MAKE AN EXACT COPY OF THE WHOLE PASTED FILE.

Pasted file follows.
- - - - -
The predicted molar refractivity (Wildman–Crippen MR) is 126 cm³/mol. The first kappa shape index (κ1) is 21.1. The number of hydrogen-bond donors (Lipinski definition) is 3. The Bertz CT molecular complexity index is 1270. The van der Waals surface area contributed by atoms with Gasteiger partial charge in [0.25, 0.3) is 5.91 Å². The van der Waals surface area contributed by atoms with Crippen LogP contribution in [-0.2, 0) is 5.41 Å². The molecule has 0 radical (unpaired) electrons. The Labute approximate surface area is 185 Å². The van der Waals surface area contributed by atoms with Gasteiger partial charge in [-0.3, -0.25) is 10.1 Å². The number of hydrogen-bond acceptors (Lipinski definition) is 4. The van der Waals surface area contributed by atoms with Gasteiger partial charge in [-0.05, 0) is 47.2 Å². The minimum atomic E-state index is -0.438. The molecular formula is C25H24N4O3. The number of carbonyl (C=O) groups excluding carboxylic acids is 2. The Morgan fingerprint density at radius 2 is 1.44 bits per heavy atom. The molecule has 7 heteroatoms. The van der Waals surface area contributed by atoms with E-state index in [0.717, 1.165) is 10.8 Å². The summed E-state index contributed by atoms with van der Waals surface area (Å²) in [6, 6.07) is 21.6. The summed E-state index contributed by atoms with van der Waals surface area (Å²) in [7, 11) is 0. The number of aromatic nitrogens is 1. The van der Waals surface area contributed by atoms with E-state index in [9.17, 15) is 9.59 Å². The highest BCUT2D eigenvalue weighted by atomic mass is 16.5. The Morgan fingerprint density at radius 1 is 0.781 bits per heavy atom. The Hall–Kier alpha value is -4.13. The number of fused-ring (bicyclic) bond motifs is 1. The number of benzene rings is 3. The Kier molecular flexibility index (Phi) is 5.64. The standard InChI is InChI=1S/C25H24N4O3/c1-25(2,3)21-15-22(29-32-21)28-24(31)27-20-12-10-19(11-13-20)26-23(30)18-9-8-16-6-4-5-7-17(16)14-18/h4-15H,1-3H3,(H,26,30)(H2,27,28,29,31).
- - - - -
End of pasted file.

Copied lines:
The predicted molar refractivity (Wildman–Crippen MR) is 126 cm³/mol. The first kappa shape index (κ1) is 21.1. The number of hydrogen-bond donors (Lipinski definition) is 3. The Bertz CT molecular complexity index is 1270. The van der Waals surface area contributed by atoms with Gasteiger partial charge in [0.25, 0.3) is 5.91 Å². The van der Waals surface area contributed by atoms with Crippen LogP contribution in [-0.2, 0) is 5.41 Å². The molecule has 0 radical (unpaired) electrons. The Labute approximate surface area is 185 Å². The van der Waals surface area contributed by atoms with Gasteiger partial charge in [-0.3, -0.25) is 10.1 Å². The number of hydrogen-bond acceptors (Lipinski definition) is 4. The van der Waals surface area contributed by atoms with Gasteiger partial charge in [-0.05, 0) is 47.2 Å². The minimum atomic E-state index is -0.438. The molecular formula is C25H24N4O3. The number of carbonyl (C=O) groups excluding carboxylic acids is 2. The Morgan fingerprint density at radius 2 is 1.44 bits per heavy atom. The molecule has 7 heteroatoms. The van der Waals surface area contributed by atoms with E-state index in [0.717, 1.165) is 10.8 Å². The summed E-state index contributed by atoms with van der Waals surface area (Å²) in [6, 6.07) is 21.6. The summed E-state index contributed by atoms with van der Waals surface area (Å²) in [7, 11) is 0. The number of aromatic nitrogens is 1. The van der Waals surface area contributed by atoms with E-state index in [9.17, 15) is 9.59 Å². The highest BCUT2D eigenvalue weighted by atomic mass is 16.5. The Morgan fingerprint density at radius 1 is 0.781 bits per heavy atom. The Hall–Kier alpha value is -4.13. The number of fused-ring (bicyclic) bond motifs is 1. The number of benzene rings is 3. The Kier molecular flexibility index (Phi) is 5.64. The standard InChI is InChI=1S/C25H24N4O3/c1-25(2,3)21-15-22(29-32-21)28-24(31)27-20-12-10-19(11-13-20)26-23(30)18-9-8-16-6-4-5-7-17(16)14-18/h4-15H,1-3H3,(H,26,30)(H2,27,28,29,31).